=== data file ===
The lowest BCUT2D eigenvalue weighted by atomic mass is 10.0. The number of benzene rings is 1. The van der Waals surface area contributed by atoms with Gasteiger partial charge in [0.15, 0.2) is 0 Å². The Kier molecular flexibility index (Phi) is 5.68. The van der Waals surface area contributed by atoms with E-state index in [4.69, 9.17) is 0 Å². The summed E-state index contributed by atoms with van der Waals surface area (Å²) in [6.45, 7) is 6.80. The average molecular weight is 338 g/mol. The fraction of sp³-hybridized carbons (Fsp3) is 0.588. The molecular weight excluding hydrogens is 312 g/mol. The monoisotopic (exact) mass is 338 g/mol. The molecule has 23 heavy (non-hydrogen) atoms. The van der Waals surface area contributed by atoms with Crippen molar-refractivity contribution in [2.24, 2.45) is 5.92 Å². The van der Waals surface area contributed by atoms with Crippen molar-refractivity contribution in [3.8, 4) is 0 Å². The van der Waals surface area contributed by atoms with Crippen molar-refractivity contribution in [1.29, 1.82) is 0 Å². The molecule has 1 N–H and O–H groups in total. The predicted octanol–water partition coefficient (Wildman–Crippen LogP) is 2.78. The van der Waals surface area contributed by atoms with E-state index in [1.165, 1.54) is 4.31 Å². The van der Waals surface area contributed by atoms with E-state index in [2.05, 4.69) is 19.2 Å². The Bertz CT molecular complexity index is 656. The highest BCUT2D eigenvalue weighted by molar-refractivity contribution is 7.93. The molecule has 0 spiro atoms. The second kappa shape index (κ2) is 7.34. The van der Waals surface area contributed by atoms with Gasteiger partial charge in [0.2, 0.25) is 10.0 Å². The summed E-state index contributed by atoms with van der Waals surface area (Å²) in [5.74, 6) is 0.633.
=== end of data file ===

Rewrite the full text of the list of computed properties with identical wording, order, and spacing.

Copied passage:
The lowest BCUT2D eigenvalue weighted by atomic mass is 10.0. The number of benzene rings is 1. The van der Waals surface area contributed by atoms with Gasteiger partial charge in [0.15, 0.2) is 0 Å². The Kier molecular flexibility index (Phi) is 5.68. The van der Waals surface area contributed by atoms with E-state index in [4.69, 9.17) is 0 Å². The summed E-state index contributed by atoms with van der Waals surface area (Å²) in [6.45, 7) is 6.80. The average molecular weight is 338 g/mol. The fraction of sp³-hybridized carbons (Fsp3) is 0.588. The molecular weight excluding hydrogens is 312 g/mol. The monoisotopic (exact) mass is 338 g/mol. The molecule has 23 heavy (non-hydrogen) atoms. The van der Waals surface area contributed by atoms with Crippen molar-refractivity contribution in [2.24, 2.45) is 5.92 Å². The van der Waals surface area contributed by atoms with Crippen molar-refractivity contribution in [3.8, 4) is 0 Å². The van der Waals surface area contributed by atoms with Crippen molar-refractivity contribution in [1.29, 1.82) is 0 Å². The molecule has 1 N–H and O–H groups in total. The predicted octanol–water partition coefficient (Wildman–Crippen LogP) is 2.78. The van der Waals surface area contributed by atoms with E-state index in [1.165, 1.54) is 4.31 Å². The van der Waals surface area contributed by atoms with E-state index in [2.05, 4.69) is 19.2 Å². The Bertz CT molecular complexity index is 656. The highest BCUT2D eigenvalue weighted by molar-refractivity contribution is 7.93. The molecule has 0 spiro atoms. The second kappa shape index (κ2) is 7.34. The van der Waals surface area contributed by atoms with Gasteiger partial charge in [0.2, 0.25) is 10.0 Å². The summed E-state index contributed by atoms with van der Waals surface area (Å²) in [5.74, 6) is 0.633.